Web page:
Do all children love Greek myths? (At least, all of them who grow up in a culture that cares about it?) I suspect so, and I have a theory about why: it’s a great metaphor for their own life. The gods (their parents) rule with the utmost arbitrariness. If you don’t thank them for every blasted thing — if you don’t fall in line — you will be torn apart by storms, transformed into lions, forced to wander aimlessly for a decade, frozen to stone by your mother’s deathly glare. 

So like life.

We have read nearly every conceivable book of Greek myths, so I was delighted recently to find one we hadn’t read. The book went along pleasantly enough at first: the illustrations are somehow spare and lush at the same time; the story vividly told.

There’s a moment in the middle that gives one pause: Heracles’ servant falls off the Argo (their ship) into the sea, and Heracles (in a fit of noblesse oblige) jumps in to save him. Jason’s all like, “Hey, we’ve gotta get a move on, Heracles. Can you hurry this up?” And when Heracles’ servant insists on sinking to the bottom, Jason’s all: “Yeah, I gotta go,” and leaves them both stranded in the middle of the Black Sea.

I may have misquoted the text a little, but you get the idea. What exactly is the reader supposed to think about this act by our hero? We are left to wonder for ourselves, which I suppose is fine.

But the most startling moment comes at the end. In the final paragraph — in a spare, matter-of-fact few sentences — we are told that Medea (Jason’s wife) kills their kids, then tries to kill Jason, commits suicide, and then Jason wanders the earth for the rest of his life alone and homeless. 

The end. Yes, just that abruptly.

OK, now perhaps this is a sign of my deprived high school education that I have never read Medea. A better-read person would have already known how this story ends.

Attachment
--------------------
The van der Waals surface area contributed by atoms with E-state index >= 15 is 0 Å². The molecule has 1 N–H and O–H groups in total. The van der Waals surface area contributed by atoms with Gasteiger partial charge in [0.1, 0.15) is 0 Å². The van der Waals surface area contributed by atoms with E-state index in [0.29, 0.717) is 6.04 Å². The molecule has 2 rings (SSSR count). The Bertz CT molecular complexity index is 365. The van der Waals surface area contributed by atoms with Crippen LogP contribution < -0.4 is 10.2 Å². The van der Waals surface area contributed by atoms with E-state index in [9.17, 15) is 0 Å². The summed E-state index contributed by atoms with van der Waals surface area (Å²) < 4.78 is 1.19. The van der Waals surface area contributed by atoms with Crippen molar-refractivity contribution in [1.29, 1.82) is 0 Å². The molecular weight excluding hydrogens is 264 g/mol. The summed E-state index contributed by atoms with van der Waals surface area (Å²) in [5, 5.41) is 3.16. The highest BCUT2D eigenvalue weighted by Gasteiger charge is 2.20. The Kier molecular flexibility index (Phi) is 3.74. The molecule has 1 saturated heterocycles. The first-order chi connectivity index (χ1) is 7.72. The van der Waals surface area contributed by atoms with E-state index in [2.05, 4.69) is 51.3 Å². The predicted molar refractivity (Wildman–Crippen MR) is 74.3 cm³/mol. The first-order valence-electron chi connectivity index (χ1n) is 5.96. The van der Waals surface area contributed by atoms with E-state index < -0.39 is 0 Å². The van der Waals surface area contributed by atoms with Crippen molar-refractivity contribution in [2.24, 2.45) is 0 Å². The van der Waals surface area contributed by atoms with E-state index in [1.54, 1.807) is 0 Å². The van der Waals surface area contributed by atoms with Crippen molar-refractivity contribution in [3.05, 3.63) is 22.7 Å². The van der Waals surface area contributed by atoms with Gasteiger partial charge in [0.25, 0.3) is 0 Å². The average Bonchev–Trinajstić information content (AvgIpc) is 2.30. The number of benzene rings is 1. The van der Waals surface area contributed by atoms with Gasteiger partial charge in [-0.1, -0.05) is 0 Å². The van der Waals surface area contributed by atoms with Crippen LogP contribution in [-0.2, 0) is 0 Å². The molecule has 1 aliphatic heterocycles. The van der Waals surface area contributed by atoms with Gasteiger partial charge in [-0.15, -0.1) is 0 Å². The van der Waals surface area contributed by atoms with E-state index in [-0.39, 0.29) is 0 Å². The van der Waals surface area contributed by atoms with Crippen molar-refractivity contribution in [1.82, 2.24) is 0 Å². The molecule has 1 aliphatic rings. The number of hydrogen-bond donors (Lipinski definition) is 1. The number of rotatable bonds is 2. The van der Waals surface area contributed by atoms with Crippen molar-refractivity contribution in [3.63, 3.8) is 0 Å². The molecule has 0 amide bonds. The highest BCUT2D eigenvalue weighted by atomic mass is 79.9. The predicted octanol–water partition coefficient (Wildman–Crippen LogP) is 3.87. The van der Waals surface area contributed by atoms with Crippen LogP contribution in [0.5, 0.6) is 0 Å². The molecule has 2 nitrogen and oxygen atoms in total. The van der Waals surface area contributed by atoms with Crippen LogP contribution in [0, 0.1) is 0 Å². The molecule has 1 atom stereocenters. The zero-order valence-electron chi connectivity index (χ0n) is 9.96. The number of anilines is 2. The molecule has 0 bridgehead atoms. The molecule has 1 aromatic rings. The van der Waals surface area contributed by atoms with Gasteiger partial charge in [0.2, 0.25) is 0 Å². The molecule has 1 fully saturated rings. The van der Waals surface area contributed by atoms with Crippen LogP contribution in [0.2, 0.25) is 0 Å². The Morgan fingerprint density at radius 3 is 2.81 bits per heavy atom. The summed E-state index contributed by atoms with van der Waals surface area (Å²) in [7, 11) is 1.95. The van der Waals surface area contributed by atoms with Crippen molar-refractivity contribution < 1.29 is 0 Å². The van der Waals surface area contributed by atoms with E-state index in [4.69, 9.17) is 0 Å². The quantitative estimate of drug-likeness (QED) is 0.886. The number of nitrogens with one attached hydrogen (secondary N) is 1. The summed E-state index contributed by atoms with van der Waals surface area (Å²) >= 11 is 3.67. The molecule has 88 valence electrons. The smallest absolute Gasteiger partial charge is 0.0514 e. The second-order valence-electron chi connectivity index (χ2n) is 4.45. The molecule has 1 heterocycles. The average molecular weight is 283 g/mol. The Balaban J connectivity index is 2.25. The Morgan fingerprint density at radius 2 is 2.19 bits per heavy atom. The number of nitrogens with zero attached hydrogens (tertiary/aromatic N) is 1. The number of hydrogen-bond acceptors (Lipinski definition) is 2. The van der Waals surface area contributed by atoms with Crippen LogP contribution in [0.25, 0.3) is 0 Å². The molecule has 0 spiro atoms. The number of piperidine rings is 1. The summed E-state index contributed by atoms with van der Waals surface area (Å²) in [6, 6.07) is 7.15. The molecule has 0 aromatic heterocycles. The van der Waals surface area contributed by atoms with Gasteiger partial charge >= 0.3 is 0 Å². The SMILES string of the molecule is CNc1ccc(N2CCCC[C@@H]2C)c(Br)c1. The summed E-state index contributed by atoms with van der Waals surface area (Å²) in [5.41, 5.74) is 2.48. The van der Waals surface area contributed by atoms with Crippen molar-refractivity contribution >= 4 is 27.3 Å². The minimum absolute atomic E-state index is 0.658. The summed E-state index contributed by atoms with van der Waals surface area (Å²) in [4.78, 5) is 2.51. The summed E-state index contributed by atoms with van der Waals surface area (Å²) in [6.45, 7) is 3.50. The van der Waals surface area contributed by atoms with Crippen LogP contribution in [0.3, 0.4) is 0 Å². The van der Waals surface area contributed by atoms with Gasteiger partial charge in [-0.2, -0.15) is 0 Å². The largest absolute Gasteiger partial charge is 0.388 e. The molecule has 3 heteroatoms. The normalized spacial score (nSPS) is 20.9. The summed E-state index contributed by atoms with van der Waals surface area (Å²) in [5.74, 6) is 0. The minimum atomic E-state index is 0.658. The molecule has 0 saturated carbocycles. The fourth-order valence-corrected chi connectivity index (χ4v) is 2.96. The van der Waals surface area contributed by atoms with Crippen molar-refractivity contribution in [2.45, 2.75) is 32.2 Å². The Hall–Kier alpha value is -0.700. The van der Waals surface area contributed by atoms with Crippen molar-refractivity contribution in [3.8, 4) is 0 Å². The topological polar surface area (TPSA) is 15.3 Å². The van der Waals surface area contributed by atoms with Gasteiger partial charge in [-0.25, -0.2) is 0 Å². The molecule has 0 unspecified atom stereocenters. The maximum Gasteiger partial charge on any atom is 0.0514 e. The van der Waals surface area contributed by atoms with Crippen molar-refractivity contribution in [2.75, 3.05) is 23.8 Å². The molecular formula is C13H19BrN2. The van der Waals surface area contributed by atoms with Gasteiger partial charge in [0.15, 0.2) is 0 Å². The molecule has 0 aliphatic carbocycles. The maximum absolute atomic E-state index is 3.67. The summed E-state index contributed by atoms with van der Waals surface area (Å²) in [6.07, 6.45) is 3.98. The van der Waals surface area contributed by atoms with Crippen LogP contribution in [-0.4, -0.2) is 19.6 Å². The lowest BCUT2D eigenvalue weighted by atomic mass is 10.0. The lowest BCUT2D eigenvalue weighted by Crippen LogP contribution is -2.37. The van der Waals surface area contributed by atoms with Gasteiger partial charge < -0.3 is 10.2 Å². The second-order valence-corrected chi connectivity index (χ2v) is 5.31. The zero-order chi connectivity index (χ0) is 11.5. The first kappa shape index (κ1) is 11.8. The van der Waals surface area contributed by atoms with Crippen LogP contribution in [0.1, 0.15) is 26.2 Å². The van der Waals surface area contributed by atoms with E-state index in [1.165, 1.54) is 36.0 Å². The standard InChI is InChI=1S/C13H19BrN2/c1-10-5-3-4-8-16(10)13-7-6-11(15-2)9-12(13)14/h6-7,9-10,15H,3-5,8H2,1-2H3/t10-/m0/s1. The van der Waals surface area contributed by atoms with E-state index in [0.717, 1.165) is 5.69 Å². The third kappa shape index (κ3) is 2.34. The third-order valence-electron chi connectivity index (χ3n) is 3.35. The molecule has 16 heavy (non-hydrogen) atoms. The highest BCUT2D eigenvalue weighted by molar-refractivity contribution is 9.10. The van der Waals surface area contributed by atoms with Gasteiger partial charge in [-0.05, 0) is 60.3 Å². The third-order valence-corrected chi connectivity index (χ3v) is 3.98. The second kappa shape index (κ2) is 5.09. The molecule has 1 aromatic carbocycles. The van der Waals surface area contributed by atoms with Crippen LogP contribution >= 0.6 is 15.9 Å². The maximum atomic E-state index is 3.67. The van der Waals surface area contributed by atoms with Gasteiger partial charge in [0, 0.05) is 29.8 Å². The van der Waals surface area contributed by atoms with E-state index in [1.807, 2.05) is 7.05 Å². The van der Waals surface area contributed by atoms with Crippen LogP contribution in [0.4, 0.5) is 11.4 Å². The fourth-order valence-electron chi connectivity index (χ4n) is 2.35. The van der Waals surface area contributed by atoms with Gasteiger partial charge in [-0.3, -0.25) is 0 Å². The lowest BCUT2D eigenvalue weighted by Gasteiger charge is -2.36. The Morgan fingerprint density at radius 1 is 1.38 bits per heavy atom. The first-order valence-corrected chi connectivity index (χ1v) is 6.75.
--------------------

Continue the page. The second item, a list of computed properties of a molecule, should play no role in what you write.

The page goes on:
But let’s just presume for the moment that not everyone knows/recalls that the Jason story is a tragedy. Could the author maybe, just perhaps, think about giving a teensy-weensy heads up to the unsuspecting parent reading dust jackets at the library or bookstore?

Something like this: “WARNING: In case, you have forgotten, Greek myths are seriously messed up. People die in all kinds of horrible ways, and in the end, there’s no good way to sugar-coat that for your precious, precious buttercup of a child. So make your choice now: are you up for discussing full-on gore and existential pain with your kid? Or should you just move on to the Diary of a Wimpy Kid shelves?”

You have been warned.

Not despite, but because

Remember that conversation with my son that I told you about recently? The one where I took the high road and told my son to shut his piehole, while he took the low road and told me I was “the nicest mom in the world”?

I’ve been thinking about that a lot, because his response was such a funny, unexpected reaction. I didn’t quite know what to make of it. My first thought was that he was being sarcastic. Would the nicest mom in the world ever use the word “piehole” anywhere near her seven-year-old’s delicate ears? No, no, she would not.

But later, I had a stunning realization. What if he actually meant it?

Right after he said I was the nicest mom in the world, I laughed and said, “Oh, I don’t think so.”

“Well, who’s a nicer mom than you?” he says with utterly sincere incredulity.

“Lots of people.” And I start naming them. Whole legions of nicer moms. “I’m cranky. And irritable. But I do love you a lot.”

And he hugged me.

And it occurred to me in a flash of blinding, glorious insight days later that my son doesn’t love me despite the fact that I’m cranky and irritable. He loves me partly because I am those things. The word “piehole” is just inherently funny. So is a mom who tells you to shut yours. Most people don’t get to have moms who say shit like that. If you’re lucky, you get a mom who is kind and loving and cuts the crusts off your PB&J and smiles at you warmly while you fart in her lap.